“Planning and execution are the keys to a successful recall,” RQA President Larry Platt says.
RQA has provided product recall and recovery services to manufacturers and retailers since 1989. “Ideally, our relationships with clients begin with planning and practice.”
RQA evaluates recall plans, not only for regulatory compliance, but also for clarity, completeness and inclusion of industry best practices. Then, pre-incident work includes recall simulations based on customized, real-life scenarios that escalate and challenge the team’s knowledge of corporate procedure, data gathering and decision-making processes.
When the time comes to execute a recall, RQA can deploy its nationwide field force of over 3,500 people in North America alone to remove affected product from retail stores and the entire supply chain. Finally, RQA will manage final product disposition, whether rework or disposal in landfills or via incineration.
Enhancing your recall program
There are many different tools and strategies that can be used to enhance a company’s ability to conduct a recall. Companies use different software programs for traceability or adapt other technologies. SAP’s software is something that most people associate with inventory management, but it used by some for traceability. One technology being looked at is blockchain.
According to a publication of the IFT Global Food Traceability Center (2017), “The term blockchain was first used by Satoshi Nakamoto, a pseudonymous person or entity, in a 2008 paper conceptualizing chronological blocks of data linked through a networked cryptologic chain. The following year, Nakamoto created bitcoin based on this concept. Although the initial iteration of blockchain technologies concentrated on creating noninstitutional currency, the technology is essentially a ledger with a wide potential of features, depending on the architecture.” Areas in the food industry where this might be adopted include finance, logistics and traceability.
There are food processors that are looking closely at blockchain technology and others that have initiated trials. One of these companies is Golden State Foods, a major supplier to McDonald’s and others. The key to blockchain is that it utilizes hash-based cryptology to ensure security and trust. The IFT Global Food Traceability Center (2017) explains how this works:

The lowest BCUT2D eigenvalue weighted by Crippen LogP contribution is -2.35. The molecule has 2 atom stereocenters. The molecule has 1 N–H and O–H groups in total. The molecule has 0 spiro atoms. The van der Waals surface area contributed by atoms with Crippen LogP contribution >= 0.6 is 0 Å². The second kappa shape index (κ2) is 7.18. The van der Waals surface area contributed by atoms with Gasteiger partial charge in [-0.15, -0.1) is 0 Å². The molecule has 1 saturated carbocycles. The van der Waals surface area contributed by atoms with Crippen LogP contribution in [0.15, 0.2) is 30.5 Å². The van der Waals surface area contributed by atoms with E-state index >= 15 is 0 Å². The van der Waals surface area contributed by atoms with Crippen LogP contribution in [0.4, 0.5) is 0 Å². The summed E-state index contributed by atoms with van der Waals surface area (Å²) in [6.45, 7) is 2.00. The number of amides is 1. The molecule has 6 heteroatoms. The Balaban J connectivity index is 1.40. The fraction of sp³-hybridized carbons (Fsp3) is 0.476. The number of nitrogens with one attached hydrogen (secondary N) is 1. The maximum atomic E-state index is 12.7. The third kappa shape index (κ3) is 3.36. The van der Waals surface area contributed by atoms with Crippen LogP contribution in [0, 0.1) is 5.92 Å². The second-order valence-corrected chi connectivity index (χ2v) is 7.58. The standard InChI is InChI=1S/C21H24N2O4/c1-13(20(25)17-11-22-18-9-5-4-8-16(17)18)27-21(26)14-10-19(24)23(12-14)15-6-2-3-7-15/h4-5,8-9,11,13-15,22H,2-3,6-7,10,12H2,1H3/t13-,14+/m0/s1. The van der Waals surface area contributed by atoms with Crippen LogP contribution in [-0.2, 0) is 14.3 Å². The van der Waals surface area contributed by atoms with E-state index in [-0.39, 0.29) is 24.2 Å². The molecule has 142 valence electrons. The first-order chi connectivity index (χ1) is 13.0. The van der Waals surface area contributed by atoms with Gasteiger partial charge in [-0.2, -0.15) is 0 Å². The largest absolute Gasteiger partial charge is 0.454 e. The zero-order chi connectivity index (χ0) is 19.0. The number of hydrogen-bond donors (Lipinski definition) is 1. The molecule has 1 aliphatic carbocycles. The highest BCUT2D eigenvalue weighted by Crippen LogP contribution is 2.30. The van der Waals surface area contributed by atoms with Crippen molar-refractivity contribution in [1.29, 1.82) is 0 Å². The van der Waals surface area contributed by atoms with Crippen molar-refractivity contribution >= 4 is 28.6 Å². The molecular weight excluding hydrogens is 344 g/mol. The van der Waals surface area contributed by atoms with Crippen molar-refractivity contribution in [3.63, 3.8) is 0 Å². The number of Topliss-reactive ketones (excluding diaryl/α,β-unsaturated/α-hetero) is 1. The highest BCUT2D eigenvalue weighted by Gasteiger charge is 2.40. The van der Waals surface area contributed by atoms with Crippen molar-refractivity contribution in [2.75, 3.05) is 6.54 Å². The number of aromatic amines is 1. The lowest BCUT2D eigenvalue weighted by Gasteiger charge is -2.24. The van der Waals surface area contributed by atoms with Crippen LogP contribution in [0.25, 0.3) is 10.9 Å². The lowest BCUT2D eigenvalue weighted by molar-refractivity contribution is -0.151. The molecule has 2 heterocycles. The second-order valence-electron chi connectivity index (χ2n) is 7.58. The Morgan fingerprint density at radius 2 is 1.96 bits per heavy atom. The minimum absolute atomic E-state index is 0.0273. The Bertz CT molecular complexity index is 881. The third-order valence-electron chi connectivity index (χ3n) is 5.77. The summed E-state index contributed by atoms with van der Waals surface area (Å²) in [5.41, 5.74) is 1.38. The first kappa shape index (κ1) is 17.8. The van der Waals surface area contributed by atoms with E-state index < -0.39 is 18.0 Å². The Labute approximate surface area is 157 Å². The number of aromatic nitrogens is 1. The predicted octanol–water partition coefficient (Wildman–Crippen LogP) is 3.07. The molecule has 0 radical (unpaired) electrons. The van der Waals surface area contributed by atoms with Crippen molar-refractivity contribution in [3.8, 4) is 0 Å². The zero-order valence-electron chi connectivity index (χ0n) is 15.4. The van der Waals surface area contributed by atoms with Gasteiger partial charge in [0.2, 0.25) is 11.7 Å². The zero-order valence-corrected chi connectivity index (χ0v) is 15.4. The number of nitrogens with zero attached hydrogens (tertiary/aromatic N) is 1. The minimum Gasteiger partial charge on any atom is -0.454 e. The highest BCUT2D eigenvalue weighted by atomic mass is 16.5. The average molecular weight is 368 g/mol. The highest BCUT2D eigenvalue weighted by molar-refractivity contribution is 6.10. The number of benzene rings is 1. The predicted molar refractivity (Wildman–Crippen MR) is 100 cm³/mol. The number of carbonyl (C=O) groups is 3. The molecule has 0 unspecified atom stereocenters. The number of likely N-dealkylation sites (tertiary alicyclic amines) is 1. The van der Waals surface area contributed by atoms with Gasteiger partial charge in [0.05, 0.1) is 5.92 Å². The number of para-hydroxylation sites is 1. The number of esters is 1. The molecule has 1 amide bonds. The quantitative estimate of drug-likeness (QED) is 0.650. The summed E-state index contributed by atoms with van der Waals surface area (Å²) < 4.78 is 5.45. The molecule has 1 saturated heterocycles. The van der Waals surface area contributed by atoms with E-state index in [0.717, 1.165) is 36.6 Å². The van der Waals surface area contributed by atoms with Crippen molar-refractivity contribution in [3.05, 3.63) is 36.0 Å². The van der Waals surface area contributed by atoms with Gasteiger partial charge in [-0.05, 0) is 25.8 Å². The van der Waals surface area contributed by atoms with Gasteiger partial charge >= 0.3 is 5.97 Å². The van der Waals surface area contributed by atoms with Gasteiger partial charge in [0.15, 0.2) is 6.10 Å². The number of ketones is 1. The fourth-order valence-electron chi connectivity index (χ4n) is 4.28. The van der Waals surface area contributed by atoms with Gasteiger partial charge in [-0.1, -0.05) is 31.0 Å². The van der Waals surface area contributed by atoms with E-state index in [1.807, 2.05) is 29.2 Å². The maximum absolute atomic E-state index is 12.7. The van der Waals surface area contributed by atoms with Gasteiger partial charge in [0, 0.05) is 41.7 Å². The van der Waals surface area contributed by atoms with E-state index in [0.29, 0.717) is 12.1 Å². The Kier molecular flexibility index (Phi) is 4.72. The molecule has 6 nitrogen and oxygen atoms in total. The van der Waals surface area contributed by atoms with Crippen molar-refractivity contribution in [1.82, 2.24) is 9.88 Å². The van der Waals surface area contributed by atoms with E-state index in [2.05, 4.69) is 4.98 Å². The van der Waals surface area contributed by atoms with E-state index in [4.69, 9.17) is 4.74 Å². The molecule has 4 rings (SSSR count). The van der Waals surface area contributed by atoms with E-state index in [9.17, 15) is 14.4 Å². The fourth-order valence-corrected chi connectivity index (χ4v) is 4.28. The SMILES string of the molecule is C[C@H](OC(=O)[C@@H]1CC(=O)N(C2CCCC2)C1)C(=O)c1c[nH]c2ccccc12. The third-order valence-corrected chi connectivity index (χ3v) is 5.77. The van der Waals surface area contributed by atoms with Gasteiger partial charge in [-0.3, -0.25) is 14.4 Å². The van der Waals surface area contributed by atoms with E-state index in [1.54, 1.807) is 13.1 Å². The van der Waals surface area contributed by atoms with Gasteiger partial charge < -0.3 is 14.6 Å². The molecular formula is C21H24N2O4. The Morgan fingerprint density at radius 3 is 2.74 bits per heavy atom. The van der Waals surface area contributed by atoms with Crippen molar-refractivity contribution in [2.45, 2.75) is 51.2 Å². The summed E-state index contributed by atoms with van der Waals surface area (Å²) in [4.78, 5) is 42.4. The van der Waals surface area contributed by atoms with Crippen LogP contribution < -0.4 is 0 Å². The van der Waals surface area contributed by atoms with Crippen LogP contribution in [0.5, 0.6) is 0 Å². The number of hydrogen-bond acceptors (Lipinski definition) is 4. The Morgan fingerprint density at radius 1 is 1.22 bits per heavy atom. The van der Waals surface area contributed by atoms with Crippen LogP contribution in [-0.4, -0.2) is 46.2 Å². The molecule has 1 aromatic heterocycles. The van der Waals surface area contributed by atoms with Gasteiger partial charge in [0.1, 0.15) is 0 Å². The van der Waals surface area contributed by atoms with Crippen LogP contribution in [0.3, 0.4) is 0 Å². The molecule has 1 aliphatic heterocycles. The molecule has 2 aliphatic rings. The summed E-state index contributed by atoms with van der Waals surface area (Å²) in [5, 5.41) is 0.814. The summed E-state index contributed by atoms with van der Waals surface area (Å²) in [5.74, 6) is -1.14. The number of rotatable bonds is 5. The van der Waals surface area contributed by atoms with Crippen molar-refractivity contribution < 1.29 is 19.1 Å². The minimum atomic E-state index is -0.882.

“The blockchain has three essential pieces of data: the transaction timestamp, transaction details and a new hash combining the hash and details of the previous transaction. Each transaction is then distributed throughout the network. Through this process, a continuous encrypted record of the transaction is kept and becomes immutable once added to the blockchain.”
Blockchain systems would be more transparent and decentralized, but could allow access to data to different groups in the supply chain. Yet, the system would have the ability to ensure security of data and trade secrets.
As technology grows, there are more and more tools to enhance a company’s traceability and recall programs. Blockchain is one in its infancy, but it has elicited significant interest throughout the food processing industry. There is great potential in its use, but it is not yet the panacea that some believe it is. It is still a baby in the big picture, so let’s see what goes on in the future.
But, blockchain or not, food processors need to build programs for product and ingredient/raw material/packaging traceability that include those 15 elements highlighted earlier. These elements help ensure a solid base may be enhanced through new technologies.
For more information:
RQA Inc., www.rqa-inc.com